Greek commerce expects fewer stores to shut down next year, though not because they anticipate an economic rebound, but due to the feeling that the clearout in the sector is approaching its completion.
According to the annual report by the National Confederation of Greek Commerce (ESEE), presented on Monday, the redrawing of the country’s commercial map due to the financial crisis is in its final stage and the majority of the enterprises that were bound to fold have already done so; it is only healthy enterprises that have adjusted in time to the new conditions.
In the context of this “adjustment” lie drastic cuts in jobs in commerce and changes in labor relations, with flexible and part-time work fast gaining ground at the expense of full employment.
The ESEE report suggested that entrepreneurs themselves believe that closure chances have got smaller for 2013, with some 80 percent seeing a closure as unlikely, up from 63 percent a year earlier.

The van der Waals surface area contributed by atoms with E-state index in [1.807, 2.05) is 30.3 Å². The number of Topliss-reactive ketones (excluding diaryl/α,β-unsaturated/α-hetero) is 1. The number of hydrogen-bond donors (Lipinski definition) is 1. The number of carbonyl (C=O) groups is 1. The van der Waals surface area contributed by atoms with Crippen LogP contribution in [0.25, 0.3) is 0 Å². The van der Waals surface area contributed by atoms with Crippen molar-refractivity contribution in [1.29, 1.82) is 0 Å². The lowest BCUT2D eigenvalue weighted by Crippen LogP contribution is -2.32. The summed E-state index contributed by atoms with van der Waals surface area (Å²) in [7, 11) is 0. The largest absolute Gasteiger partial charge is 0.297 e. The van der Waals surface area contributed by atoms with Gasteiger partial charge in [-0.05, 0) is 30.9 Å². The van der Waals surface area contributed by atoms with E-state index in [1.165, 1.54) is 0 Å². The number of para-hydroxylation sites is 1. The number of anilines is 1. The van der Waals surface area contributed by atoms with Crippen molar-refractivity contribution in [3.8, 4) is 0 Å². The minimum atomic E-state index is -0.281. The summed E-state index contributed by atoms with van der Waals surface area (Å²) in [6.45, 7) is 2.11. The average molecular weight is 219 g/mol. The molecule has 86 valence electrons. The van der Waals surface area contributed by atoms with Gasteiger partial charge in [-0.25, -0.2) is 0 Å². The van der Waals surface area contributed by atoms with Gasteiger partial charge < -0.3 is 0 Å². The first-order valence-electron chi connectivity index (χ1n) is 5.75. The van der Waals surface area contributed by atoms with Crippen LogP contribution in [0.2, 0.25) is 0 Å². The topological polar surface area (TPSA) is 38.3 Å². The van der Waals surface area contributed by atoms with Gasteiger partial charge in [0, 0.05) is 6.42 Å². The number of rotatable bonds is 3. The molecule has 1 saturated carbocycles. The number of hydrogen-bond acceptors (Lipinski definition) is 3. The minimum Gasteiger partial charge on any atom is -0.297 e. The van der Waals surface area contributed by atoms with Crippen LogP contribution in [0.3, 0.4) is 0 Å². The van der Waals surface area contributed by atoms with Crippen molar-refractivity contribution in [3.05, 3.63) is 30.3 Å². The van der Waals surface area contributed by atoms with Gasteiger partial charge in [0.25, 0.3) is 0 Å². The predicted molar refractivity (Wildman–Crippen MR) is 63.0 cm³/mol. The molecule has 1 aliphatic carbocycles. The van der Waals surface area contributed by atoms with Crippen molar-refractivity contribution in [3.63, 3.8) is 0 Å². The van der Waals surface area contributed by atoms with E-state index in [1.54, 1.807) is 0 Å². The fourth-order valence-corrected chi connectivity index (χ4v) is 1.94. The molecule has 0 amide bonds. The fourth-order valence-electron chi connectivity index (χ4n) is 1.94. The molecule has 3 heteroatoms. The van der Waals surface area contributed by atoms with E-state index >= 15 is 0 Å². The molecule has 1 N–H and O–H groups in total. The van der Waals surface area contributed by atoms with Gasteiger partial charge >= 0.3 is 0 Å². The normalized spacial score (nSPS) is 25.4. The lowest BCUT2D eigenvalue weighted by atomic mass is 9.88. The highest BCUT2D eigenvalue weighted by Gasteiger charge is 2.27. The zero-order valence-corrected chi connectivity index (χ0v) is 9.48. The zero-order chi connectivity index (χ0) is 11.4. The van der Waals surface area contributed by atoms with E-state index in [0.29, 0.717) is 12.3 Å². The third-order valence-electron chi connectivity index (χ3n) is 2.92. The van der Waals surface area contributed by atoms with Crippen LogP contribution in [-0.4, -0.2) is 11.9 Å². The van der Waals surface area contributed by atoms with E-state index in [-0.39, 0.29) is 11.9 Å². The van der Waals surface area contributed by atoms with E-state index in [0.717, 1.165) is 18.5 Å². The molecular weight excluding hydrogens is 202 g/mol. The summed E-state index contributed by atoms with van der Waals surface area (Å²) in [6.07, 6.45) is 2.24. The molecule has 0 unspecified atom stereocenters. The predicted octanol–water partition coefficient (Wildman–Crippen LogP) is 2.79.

The picture is much darker in employment in the sector, as out of the 363,191 jobs lost within one year (or 1,000 jobs per day) in the whole of the economy, commerce accounted for 26.5 percent, or 96,500 jobs, even exceeding job losses in the construction sector that used to lead in this category.
“Even when the rebound starts, we will have the jobless growth phenomenon for a long time, and a big part of the workforce will have to learn how to get back to working,” said Apostolos Dedousopoulos, a Panteion University professor and one of the report’s authors.
Commerce saw over 100,000 full-time jobs wiped out, dropping from 729,790 last year to 629,659 this year, while part-time jobs grew by over 6,600, form 43,064 to 49,691.
Another major quantitative shift is that commerce is losing its most dynamic human resources, as most job losses concern the age group below 40 years. “The fact that commerce is no more an employment solution for women or for the young has multiplying consequences,” said Iosif Hassid, a Piraeus University professor and coordinator of the report.
Three out of every five companies said they delay payments, deeming their inability to respond to their obligations as quite likely or very likely.